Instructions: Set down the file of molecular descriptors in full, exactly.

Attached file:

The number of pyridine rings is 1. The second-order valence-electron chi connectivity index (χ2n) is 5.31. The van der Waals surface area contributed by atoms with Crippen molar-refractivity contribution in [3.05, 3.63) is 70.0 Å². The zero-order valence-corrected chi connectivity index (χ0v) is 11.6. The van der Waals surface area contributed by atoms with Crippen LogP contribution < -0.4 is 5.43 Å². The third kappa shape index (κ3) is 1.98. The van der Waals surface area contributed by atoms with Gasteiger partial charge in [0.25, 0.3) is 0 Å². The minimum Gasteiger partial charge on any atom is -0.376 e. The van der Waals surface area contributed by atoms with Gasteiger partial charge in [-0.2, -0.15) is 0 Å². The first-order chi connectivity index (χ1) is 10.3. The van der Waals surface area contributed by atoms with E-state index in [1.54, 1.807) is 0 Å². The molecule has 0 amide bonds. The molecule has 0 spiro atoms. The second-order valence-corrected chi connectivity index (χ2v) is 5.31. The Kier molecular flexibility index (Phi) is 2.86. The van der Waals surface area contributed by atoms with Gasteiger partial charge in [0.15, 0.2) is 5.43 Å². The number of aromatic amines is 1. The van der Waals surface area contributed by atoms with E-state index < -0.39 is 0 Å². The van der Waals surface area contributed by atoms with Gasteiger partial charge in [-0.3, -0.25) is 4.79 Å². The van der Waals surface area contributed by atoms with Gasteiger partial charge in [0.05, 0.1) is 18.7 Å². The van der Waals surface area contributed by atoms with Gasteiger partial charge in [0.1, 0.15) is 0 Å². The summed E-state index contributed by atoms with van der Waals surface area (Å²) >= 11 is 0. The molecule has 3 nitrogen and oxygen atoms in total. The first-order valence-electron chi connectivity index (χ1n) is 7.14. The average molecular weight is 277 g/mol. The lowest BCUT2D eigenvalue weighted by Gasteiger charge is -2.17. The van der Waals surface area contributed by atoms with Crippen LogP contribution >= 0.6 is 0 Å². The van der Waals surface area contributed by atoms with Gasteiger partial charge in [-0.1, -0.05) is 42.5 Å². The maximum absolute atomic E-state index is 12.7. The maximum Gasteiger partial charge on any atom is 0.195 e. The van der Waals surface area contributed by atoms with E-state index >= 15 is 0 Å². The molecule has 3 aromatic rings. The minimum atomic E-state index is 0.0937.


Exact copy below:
The number of pyridine rings is 1. The second-order valence-electron chi connectivity index (χ2n) is 5.31. The van der Waals surface area contributed by atoms with Crippen molar-refractivity contribution in [3.05, 3.63) is 70.0 Å². The zero-order valence-corrected chi connectivity index (χ0v) is 11.6. The van der Waals surface area contributed by atoms with Crippen LogP contribution < -0.4 is 5.43 Å². The third kappa shape index (κ3) is 1.98. The van der Waals surface area contributed by atoms with Gasteiger partial charge in [0.25, 0.3) is 0 Å². The minimum Gasteiger partial charge on any atom is -0.376 e. The van der Waals surface area contributed by atoms with Gasteiger partial charge in [-0.2, -0.15) is 0 Å². The first-order chi connectivity index (χ1) is 10.3. The van der Waals surface area contributed by atoms with E-state index in [1.54, 1.807) is 0 Å². The molecule has 0 amide bonds. The molecule has 0 spiro atoms. The second-order valence-corrected chi connectivity index (χ2v) is 5.31. The Kier molecular flexibility index (Phi) is 2.86. The van der Waals surface area contributed by atoms with Gasteiger partial charge in [0.15, 0.2) is 5.43 Å². The number of aromatic amines is 1. The van der Waals surface area contributed by atoms with E-state index < -0.39 is 0 Å². The van der Waals surface area contributed by atoms with Gasteiger partial charge in [-0.3, -0.25) is 4.79 Å². The van der Waals surface area contributed by atoms with Gasteiger partial charge in [0.05, 0.1) is 18.7 Å². The van der Waals surface area contributed by atoms with Gasteiger partial charge in [0.1, 0.15) is 0 Å². The summed E-state index contributed by atoms with van der Waals surface area (Å²) >= 11 is 0. The molecule has 3 nitrogen and oxygen atoms in total. The first-order valence-electron chi connectivity index (χ1n) is 7.14. The average molecular weight is 277 g/mol. The lowest BCUT2D eigenvalue weighted by Gasteiger charge is -2.17. The van der Waals surface area contributed by atoms with Crippen LogP contribution >= 0.6 is 0 Å². The van der Waals surface area contributed by atoms with Gasteiger partial charge in [-0.1, -0.05) is 42.5 Å². The maximum absolute atomic E-state index is 12.7. The maximum Gasteiger partial charge on any atom is 0.195 e. The van der Waals surface area contributed by atoms with E-state index >= 15 is 0 Å². The molecule has 3 aromatic rings. The minimum atomic E-state index is 0.0937.